Caribbean Foods

Could it be the combination of African, Amerindian, French, East Indian, and Spanish styles of cooking? Yes, it could be a great possibilities. Why? If we are going to trace back the time, the islands have been fought over and owned by various European powers – mainly the British, French, and Spanish. All of these cultures, as well as their respective culinary traditions, have played a role in forming the multiple national cuisine of the Caribbean. Caribbean dining can be a feast of any number of signature dishes. Every traditional dish is rich with blend of spices that traditional Caribbean foods are famous for. Cuisines are mainly hot with the use of herbs and spices.

To name popular traditional dishes in Caribbean they are the following:

Jerk Chicken or Pork
Rice and Beans
Goat Water Stew
Cook – up or Pelau

Mentioned foods above are frequently present in every Caribbean holidays, festivals and special family gatherings. Most of their foods are nutritious and always leaves an impression as one of the scrumptious dishes anyone could taste for. Food in the islands charms every tourist who visits the place. What makes it good among the people is that Caribbean recipes has influence other countries.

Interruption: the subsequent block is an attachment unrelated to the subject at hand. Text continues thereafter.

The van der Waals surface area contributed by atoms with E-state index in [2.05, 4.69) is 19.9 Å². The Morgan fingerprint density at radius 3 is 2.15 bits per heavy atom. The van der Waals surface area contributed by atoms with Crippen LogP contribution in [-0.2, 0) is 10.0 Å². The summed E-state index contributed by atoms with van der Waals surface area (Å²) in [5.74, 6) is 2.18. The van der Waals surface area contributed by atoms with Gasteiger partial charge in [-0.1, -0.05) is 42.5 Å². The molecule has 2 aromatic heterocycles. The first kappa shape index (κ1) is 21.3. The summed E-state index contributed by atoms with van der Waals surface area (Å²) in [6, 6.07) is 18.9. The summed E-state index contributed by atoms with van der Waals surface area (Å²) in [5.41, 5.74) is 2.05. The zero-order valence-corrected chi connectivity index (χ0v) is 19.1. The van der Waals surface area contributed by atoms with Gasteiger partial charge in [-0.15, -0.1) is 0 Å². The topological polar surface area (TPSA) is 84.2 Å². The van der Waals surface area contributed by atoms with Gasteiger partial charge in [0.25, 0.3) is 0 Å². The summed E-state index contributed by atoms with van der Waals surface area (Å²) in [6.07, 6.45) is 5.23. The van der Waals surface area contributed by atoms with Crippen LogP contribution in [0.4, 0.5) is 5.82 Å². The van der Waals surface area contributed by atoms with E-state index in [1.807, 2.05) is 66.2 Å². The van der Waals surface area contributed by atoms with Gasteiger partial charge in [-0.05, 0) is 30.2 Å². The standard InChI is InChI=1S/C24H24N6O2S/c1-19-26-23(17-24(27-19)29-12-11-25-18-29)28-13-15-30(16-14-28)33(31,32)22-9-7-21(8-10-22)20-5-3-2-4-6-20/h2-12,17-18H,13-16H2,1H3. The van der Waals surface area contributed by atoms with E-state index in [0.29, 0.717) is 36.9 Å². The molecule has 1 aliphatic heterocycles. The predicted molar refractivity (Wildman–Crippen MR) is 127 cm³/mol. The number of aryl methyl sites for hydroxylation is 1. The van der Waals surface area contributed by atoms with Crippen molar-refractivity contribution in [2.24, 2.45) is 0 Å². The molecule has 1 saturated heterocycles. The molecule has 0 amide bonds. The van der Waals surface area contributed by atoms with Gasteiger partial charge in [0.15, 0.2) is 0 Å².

That is why many top chefs visit the place and experience the taste of Caribbean cuisines. In addition, the islands also offer finest restaurants that serves inexpensive foods and wines towards local residents and the visitors. Although it is difficult to generalize about Caribbean cuisine, it remains exquisite. Traditionally, Caribbean is very much unique among all cultures because of the diversity of the culture that influenced the people in Caribbean. In the end, you will know that Caribbean cuisine is food of the gods.

Delicious Caribbean Food Recipes


Caribbean food recipes are very interesting to me because they are usually a blend of European, African and Asian ingredients. Caribbean food history is intricately linked to the slave trade, and as a result, many foods were transplanted to the Caribbean Islands for the African slaves. With time, slavery was abolished, and instead, indentured servants from India and China were transported to the Caribbeans for additional labor. The end result is that many traditional Caribbean foods have influences from countries all over the world.